By Laura Anthony, Esq.
Related to small business issuers, the current rules create an unfair distinction. A company trading on the OTC Markets that voluntarily reports to the SEC would be eligible, whereas a company that may be substantially similar but is required to file reports would be ineligible to utilize Regulation A+.
On June 6, 2016, OTC Markets filed a petition for rulemaking with the SEC requesting that the SEC amend Regulation A+ to expand the eligibility criteria to include all small issuers, including those that are subject to the Exchange Act reporting requirements and to allow “at-the-market offerings.”
The OTC Markets petition is concise and to the point. When Congress passed the JOBS Act, it left the particulars of Regulation A+ rulemaking to the SEC with only the following mandates:
- The aggregate offering amount of all securities sold within a 12-month period shall not exceed $50,000,000;
- The securities may be offered and sold publicly;
- The securities shall not be restricted securities within the meaning of the federal securities laws;
- The civil liability provisions under Section 12(a)(2) of the Securities Act shall apply to any person offering or selling Regulation A securities;
- The issuer may solicit interest in the offering prior to filing any offering statement, on such terms and condition as the SEC may prescribe in the public interest and protecting investors;
- The SEC shall require the issuer to file annual audited financial statements; and
- Such other terms and conditions as the SEC shall determine are necessary in the public interest and protecting investors.
The JOBS Act itself did not prohibit or limit the use of Regulation A+ for reporting companies, and accordingly, that decision is within the SEC rulemaking discretion. In fact, throughout the JOBS Act and in particular in Title IV related to Regulation A+, Congress refers to expanding capital formation for “small issues” under $50 million with the goal of increasing capital to all small companies.
The SEC reasoning for excluding reporting companies in the first place is weak at best. In particular, the SEC excluded reporting issuers because the prior Regulation A rules, which were admittedly rarely used and ineffective at assisting in small business capital formation, contained the exclusion. That is, when revamping Regulation A+ as mandated by the JOBS Act, the SEC just didn’t change that provision.
The OTC Markets points out that the Regulation A+ rules as enacted offer more protections for non-accredited investors than a fully registered S-1 or S-3 offering. In particular, there are no investor limitations for unaccredited purchasers in an S-1 or S-3 offering, whereas a Regulation A+ offering limits investments by unaccredited investors to no more than 10% of the greater of the investor’s annual income or net worth. In addition, a traditional S-1 or S-3 does not have any limitations or prohibitions related to bad actor disqualifications, whereas Regulation A+ does prohibit use by “bad actors.”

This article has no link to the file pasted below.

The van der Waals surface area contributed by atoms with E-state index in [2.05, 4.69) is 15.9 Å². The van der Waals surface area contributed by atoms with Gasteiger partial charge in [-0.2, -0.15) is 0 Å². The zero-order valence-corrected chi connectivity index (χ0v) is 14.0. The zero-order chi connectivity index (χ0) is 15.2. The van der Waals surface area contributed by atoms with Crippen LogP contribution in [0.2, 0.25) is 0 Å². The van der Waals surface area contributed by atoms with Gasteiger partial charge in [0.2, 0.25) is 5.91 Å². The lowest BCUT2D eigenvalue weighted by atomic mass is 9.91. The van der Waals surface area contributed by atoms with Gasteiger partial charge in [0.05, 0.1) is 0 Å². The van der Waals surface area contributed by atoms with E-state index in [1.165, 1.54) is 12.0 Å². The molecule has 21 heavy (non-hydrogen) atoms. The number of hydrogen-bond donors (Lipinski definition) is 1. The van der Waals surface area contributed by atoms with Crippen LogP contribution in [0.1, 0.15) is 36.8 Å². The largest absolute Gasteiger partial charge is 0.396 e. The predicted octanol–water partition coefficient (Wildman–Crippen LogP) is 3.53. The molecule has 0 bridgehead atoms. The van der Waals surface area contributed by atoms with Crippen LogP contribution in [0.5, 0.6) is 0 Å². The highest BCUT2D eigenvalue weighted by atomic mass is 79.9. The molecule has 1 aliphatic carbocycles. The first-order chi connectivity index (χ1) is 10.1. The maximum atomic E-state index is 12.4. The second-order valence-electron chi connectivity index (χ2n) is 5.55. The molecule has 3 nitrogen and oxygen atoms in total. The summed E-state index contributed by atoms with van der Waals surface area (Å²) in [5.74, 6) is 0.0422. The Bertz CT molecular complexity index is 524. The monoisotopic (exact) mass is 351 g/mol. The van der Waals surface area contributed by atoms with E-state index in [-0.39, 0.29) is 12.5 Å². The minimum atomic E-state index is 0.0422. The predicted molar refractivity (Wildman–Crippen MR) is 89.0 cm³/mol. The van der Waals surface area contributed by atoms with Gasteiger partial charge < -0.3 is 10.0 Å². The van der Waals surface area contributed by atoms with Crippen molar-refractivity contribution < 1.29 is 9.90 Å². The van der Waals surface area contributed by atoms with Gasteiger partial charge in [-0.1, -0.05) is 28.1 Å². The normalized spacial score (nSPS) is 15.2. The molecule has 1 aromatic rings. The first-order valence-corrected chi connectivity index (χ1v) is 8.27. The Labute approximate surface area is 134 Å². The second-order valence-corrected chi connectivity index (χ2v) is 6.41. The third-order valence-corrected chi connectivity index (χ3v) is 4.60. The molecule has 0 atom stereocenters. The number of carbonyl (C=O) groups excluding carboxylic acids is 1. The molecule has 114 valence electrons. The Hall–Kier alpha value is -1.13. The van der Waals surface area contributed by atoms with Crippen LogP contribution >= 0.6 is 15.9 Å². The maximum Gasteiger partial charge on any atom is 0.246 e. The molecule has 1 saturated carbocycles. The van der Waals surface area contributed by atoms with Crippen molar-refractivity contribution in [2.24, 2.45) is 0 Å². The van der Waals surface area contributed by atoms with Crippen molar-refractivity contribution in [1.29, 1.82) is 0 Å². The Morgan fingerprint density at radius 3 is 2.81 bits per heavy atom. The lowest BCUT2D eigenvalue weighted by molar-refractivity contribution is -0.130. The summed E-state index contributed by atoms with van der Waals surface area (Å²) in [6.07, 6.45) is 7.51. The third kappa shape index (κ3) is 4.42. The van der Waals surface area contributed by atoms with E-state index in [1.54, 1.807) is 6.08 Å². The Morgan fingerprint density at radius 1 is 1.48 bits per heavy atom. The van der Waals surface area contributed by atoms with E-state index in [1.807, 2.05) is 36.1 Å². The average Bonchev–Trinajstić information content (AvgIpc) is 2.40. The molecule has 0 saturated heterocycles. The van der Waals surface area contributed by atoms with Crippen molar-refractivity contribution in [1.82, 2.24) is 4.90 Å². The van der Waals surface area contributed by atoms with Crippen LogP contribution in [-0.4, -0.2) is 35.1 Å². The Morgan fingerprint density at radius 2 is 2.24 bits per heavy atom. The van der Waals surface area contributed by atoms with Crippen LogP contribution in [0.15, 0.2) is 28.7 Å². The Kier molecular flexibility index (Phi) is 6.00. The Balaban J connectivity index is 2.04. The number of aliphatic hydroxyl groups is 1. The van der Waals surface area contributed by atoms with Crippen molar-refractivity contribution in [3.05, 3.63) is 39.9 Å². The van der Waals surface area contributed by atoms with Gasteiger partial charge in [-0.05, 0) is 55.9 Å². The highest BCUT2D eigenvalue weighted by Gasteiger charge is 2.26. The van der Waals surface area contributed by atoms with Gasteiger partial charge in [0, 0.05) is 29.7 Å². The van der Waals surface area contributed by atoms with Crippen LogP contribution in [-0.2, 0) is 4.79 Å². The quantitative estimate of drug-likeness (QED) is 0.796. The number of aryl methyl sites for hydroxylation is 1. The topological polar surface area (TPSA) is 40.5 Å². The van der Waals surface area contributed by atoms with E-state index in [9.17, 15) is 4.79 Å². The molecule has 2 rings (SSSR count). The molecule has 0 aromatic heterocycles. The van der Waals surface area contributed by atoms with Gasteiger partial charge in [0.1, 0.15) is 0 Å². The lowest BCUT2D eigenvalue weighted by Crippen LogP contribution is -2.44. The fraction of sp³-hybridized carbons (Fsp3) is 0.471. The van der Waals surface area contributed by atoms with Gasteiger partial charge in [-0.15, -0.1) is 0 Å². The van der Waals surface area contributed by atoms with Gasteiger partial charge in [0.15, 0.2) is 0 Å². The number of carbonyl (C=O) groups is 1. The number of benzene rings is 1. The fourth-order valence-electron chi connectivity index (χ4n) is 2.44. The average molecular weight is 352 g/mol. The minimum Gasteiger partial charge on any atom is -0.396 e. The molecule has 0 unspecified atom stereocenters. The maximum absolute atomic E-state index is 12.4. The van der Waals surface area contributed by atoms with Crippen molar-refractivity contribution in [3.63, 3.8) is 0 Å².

The OTC Markets petition also contains a good discussion on the costs associated with an S-1 or S-3 offering, including added costs of state blue sky law compliance. State blue sky preemption is one of the cornerstones of Tier 2 Regulation A+ offerings that benefit issuers. Moreover, generally only much larger issuers are S-3 eligible and thus S-3 is not considered a “small company” capital formation tool. Similarly, private offerings under Regulation D are not registered and so do not offer the same level of investor protections. These offerings also result in restricted securities and thus less investor incentive to participate.
In addition to the obvious benefit to small and emerging company capital formation of allowing small reporting companies to utilize Regulation A+, there is also an added potential benefit to the capital markets as a whole. OTC Markets opines that the flow of freely tradable securities into the marketplace for existing public companies could have a positive uptick on the liquidity and overall growth and vitality of venture markets. Regulation A+ could have the benefit of pushing forward the much-needed venture market for the secondary trading of securities of early-stage, small and emerging growth companies. OTC Markets points out that it could and should be that venture market.
Note 1: Read Part I of this Article. Click HERE
Note 2: Original appeared on Legal & Compliance, LLC on 28 June 2016. Click HERE
Securities attorney Laura Anthony is the founding partner of Legal & Compliance, LLC, a corporate, securities and business transactions law firm. The firm’s experienced legal team provides ongoing corporate counsel to small and mid-size private companies, OTC and exchange traded issuers as well as private companies going public on the NASDAQ, NYSE MKT or over-the-counter market, such as the OTCQB and OTCQX. For nearly two decades Legal & Compliance, LLC has served clients providing fast, personalized, cutting-edge legal service. The firm’s reputation and relationships provide invaluable resources to clients including introductions to investment bankers, broker-dealers, institutional investors and other strategic alliances.